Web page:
Friday, September 14, 2012

Making Investment Decisions Based on Data, Part 3: The Optimal Portfolio


In this post, we will continue from where we left off in Part 2 and derive an optimal portfolio from among the infinite number of portfolios defined by the Efficient Portfolio Frontier.

First, we include a "risk free" asset in our universe of investments, and we define "risk free" as having a standard deviation of zero. In the real world, the closest thing we have to a risk free asset are Treasury bills which have (theoretically) zero default risk, zero liquidity risk, and zero maturity risk.

With this risk free asset, our previous model featuring the Efficient Portfolio Frontier is simplified. This time, our asset allocation decision just involves choosing some combination of this risk free asset and a portfolio P, which we find at the point of tangency between the line from the risk free asset at point F and the Efficient Portfolio Frontier.

At point F, all your capital is invested in the risk free asset and your portfolio has an expected return equal to the risk free rate Rf and a standard deviation of zero; at point P, all your capital is invested in the optimal portfolio. Other combinations of the risk free asset and the optimal portfolio should fall along the Capital Allocation Line between points F and P. In other words, if we consider the existence of a risk free asset, then the only "risky" portfolio (consisting of our equity and fixed income funds, for example) we should  invest in is the optimal portfolio at point P.

So how do we find this portfolio? The derivation turned out to be more complicated than I first imagined. Thankfully, someone already did it for us :)

Weight of Asset 1 in Optimal Portfolio = X1 = (V1S2^2 - V2S12)/[V1S2^2 + V2S1^2 - (V1 + V2)S12]


V1 = R1 - Rf
V2 = R2 - Rf

And all the other inputs are as defined in Part 2.

We can get Rf from the latest 91-day T-bill auction results of the Bureau of Treasury website. Currently, Rf is 1.249% per year. Since the returns that we use in our model are daily returns, then we need to compute for the daily Rf, or 0.0034% per day,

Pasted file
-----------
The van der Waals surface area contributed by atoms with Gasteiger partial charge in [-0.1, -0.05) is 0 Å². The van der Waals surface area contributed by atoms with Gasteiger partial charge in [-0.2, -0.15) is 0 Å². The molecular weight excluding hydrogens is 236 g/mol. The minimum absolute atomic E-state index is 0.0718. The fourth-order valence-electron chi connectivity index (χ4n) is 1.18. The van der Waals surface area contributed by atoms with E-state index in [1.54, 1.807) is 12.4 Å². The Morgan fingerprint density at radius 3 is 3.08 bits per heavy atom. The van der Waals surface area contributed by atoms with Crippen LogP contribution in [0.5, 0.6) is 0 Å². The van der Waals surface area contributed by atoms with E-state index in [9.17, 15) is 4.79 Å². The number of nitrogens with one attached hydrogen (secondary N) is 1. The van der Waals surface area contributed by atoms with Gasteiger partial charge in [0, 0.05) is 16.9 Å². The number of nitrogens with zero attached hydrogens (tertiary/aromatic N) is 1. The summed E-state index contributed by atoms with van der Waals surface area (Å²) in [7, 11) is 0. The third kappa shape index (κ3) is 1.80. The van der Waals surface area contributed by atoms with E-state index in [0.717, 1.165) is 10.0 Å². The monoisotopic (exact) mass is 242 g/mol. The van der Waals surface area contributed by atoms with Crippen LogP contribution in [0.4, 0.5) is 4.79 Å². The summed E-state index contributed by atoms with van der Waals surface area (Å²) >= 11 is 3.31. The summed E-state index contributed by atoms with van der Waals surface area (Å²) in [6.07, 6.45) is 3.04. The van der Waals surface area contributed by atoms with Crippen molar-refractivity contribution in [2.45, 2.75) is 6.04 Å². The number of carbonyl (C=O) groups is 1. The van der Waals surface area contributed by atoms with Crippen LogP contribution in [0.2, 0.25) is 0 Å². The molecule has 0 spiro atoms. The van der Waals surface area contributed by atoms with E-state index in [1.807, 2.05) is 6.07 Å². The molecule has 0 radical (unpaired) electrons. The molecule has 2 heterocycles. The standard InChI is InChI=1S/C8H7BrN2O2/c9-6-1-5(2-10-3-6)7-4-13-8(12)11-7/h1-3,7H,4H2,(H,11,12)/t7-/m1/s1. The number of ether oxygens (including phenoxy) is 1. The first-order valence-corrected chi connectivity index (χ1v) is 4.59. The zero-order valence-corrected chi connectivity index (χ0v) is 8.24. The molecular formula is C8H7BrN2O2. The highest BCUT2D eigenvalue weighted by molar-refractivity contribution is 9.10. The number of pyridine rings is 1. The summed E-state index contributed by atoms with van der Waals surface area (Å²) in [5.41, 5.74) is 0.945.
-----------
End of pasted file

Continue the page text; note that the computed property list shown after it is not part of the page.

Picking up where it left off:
Using the same inputs from Part 2, we get the following weights for our optimal portfolio (consisting of BPI's equity and fixed income UITFs).

Weight of Asset 1 (equity UITF) = 10.86%
Weight of Asset 1 (fixed income UITF) = 89.14%

This portfolio has an expected return of 0.0219% per day or 8.33% per year and a standard deviation of 0.4059%. Are these good enough for you?

Because the ultimate goal of this series of posts is for us to be able to practice what theory teaches us, I have created a spreadsheet template (which you can download here) that you can use to determine an optimal portfolio given your own choice of assets or funds. All you have to do is enter the following information in the yellow cells: the expected returns of your assets, the standard deviations of returns, the covariance of returns, and the risk free rate.

At the end of the the spreadsheet, you'll notice that the slope of the Capital Allocation Line is also provided. The equation of the Capital Allocation Line is given by

R = [(Rp - Rf)/Sp]S + Rf

Where R and S are the return and standard deviation of any combination of the risk free asset and the optimal portfolio. You can use this equation if you want to invest part of your capital in the risk free asset (i.e., in T-bills or time deposits). Also, the slope of this equation is the "true" version of the Sharpe Ratio, which we first encountered in Part 1.

This two-asset model is particularly appropriate in the Philippines where only two kinds of mainstream funds/assets are available to most people. But what if REITs are finally introduced? Can we come up with a three-asset model to accommodate this "new" asset class? Yes, most definitely. Soon. :)

You can access the spreadsheet here in case you missed the link above.

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